He needed a legend to pay tribute to a legend.
Not long after the assassination of Martin Luther King Jr., then-budding television producer Don Jackson set out to honor the civil rights activist with “Living the Dream,” an entertainment special created by his Central City Productions.
Jackson reached out to R&B great Aretha Franklin to appear on the show, her voice as outsize as the legacy of the man being venerated.
Franklin had a personal connection to Dr. King: Her father, the Rev. C.L. Franklin, worked with King, who spoke at the Detroit church he presided over on numerous occasions.
There was just one problem.
“We were producing (the show) in Los Angeles, so I called Aretha and she said, ‘Well, Don, you know I don’t travel that far to L.A. I don’t like air travel. But if you bring a camera to Detroit, I’d be more than happy to talk about Dr. King,’ ” Jackson recalls. “So I sent a camera crew, one camera.
“When we got there, Aretha had set this up in a beautiful church with her background singers, musicians. It was just huge,” he adds with a chuckle. “So we had to get two additional cameras and lights and sound. She talked about her father’s relationship to Dr. King and then she sang this beautiful version of ‘Amazing Grace,’ which just blew it away and really made our show.”
Decades later, Franklin again helped make one of Jackson’s shows.
During the 34th Stellar Awards, which Jackson created in 1970 to salute the best in gospel music, Franklin was remembered with an all-star tribute performed by singers Kelly Price, Regina Belle and Erica Campbell. Franklin, who died last August, was also bestowed the Stellar Icon Award, a lifetime achievement honor that will be named after her from now on.
The show, which was taped March 29 at Orleans Arena, will air on BET at 7 p.m. Sunday and 2 p.m. April 28 on local CW affiliate KVCW.
The gospel according to Aretha
Though she is perhaps best known for her iconic catalog of soul standards, Franklin is one of gospel music’s most important figures, a crossover star who got her start in the genre and never lost touch with her roots, even when she became a mainstream star.
“People don’t recognize that she never strayed away from the gospel music,” Jackson says. “Many of the popular artists, like for instance, Whitney Houston, she loved gospel music. She would come to our show time after time.
“When we taped our show in New York, Whitney Houston sang background, but her record company said that we could not use her name in the credits, we could not promote that she was going to be there. Her recording company did want her to cross over by any means, but that was the music she loved. For Aretha Franklin, she did not let her record company dictate to her that she had to give up this form. People don’t realize that closeness that she had.”
This closeness will be highlighted during Sunday’s broadcast, a ceaselessly high-energy two-hour show.
During rehearsal, the lights went down and the mood went up at once.
Show host Kirk Franklin bounded onto the stage like caffeine incarnate, sitting down at a piano, flanked by a 26-member gospel choir, who pointed their fingers to the sky, their voices following suit.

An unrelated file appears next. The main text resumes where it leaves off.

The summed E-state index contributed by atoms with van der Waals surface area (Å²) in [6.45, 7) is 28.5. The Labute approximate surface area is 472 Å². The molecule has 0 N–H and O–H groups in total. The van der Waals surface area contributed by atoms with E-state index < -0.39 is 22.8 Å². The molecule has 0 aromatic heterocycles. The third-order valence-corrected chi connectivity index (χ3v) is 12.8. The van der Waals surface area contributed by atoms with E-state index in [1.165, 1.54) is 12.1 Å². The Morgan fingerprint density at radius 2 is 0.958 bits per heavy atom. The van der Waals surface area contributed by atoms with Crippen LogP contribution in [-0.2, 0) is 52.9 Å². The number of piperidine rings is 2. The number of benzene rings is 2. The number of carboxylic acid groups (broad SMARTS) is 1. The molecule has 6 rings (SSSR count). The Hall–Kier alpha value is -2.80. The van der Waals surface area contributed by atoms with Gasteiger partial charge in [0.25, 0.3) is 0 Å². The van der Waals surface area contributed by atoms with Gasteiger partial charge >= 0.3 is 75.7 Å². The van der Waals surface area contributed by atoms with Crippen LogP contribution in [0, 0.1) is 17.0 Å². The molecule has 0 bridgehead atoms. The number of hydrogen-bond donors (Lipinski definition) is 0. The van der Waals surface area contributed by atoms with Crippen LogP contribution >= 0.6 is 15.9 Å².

The bass lines were robust, meted out by a fiery live band, and so was the sense of power that filled the room.
“The revolution is taking place tonight in Las Vegas,” Franklin exhorted. “The revolution will be televised.”
Back on BET
For the first time in 15 years, the Stellar Awards will be televised on BET, returning to the biggest network targeting African American audiences.
“It means a lot in the fact that they recognize the growth of the Stellar Awards over the past 15 years, the star quality we’ve been able to bring to the program and their commitment to the genre of gospel music, which is huge,” Jackson says. “That is really where BET started some 25-30-plus years ago, when they had the ‘Bobby Jones Gospel Show’ and they were really big in that arena.”
Speaking of big, the Stellar Awards have grown substantially in recent years, resulting in a much more elaborate, high-watt show.
“We’ve gone from five cameras with one jib to 12 cameras and two jibs,” Jackson says. “We’re able to capture everything. We have elevated our production to the extent that we have LED walls from the floor to the ceiling.”
If the Stellar Awards have grown, so has the reach of gospel music itself.
Mainstream music stars such as popster Tori Kelly and rapper Snoop Dogg have delved into the genre of late, and the breadth of influences gospel mines has grown as well, incorporating hip-hop, for instance, which the Stellar Awards now acknowledge with the rap hip-hop gospel CD of the year category.
“The growth of gospel music, it’s no longer just the traditional gospel music artists,” Jackson says. “These artists are not afraid to cross over. The music does not sound like it did a lot of years ago.”
The Stellar Awards still acknowledge genre stalwarts such as BeBe &CeCe Winans, Fred Hammond, Shirley Caesar and Donnie McKlurkin. But this year’s show highlights the range in styles by opening with a performance by gospel veteran Hezekiah Walker and closing with a number by up-and-comer Jekalyn Carr.
Ultimately, though, this night belonged to Aretha and the emotionally charged tribute to her, remembering the Queen of Soul as gospel royalty as well.
“When can you have special moments like that,” Jackson says, “that’s what we strive for.”
Contact Jason Bracelin at email@example.com or 702-383-0476. Follow @JasonBracelin on Twitter.